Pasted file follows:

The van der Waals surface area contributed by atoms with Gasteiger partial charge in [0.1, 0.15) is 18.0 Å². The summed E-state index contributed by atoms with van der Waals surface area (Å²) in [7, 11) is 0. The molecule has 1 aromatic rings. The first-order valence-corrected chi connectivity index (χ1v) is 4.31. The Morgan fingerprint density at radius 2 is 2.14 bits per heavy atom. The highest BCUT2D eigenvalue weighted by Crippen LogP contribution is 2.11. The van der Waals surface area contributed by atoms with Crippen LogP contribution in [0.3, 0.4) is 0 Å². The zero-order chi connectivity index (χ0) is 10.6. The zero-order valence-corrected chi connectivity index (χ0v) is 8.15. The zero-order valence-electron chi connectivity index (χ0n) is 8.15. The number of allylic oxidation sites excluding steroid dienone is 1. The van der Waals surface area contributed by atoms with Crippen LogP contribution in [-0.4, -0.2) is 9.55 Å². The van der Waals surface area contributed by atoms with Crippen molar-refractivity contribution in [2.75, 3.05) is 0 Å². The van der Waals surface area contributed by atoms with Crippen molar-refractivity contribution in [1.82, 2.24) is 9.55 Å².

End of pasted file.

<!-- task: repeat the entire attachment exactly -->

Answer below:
The van der Waals surface area contributed by atoms with Gasteiger partial charge in [0.1, 0.15) is 18.0 Å². The summed E-state index contributed by atoms with van der Waals surface area (Å²) in [7, 11) is 0. The molecule has 1 aromatic rings. The first-order valence-corrected chi connectivity index (χ1v) is 4.31. The Morgan fingerprint density at radius 2 is 2.14 bits per heavy atom. The highest BCUT2D eigenvalue weighted by Crippen LogP contribution is 2.11. The van der Waals surface area contributed by atoms with Crippen LogP contribution in [0.3, 0.4) is 0 Å². The zero-order chi connectivity index (χ0) is 10.6. The zero-order valence-corrected chi connectivity index (χ0v) is 8.15. The zero-order valence-electron chi connectivity index (χ0n) is 8.15. The number of allylic oxidation sites excluding steroid dienone is 1. The van der Waals surface area contributed by atoms with Crippen LogP contribution in [-0.4, -0.2) is 9.55 Å². The van der Waals surface area contributed by atoms with Crippen molar-refractivity contribution in [2.75, 3.05) is 0 Å². The van der Waals surface area contributed by atoms with Crippen molar-refractivity contribution in [1.82, 2.24) is 9.55 Å².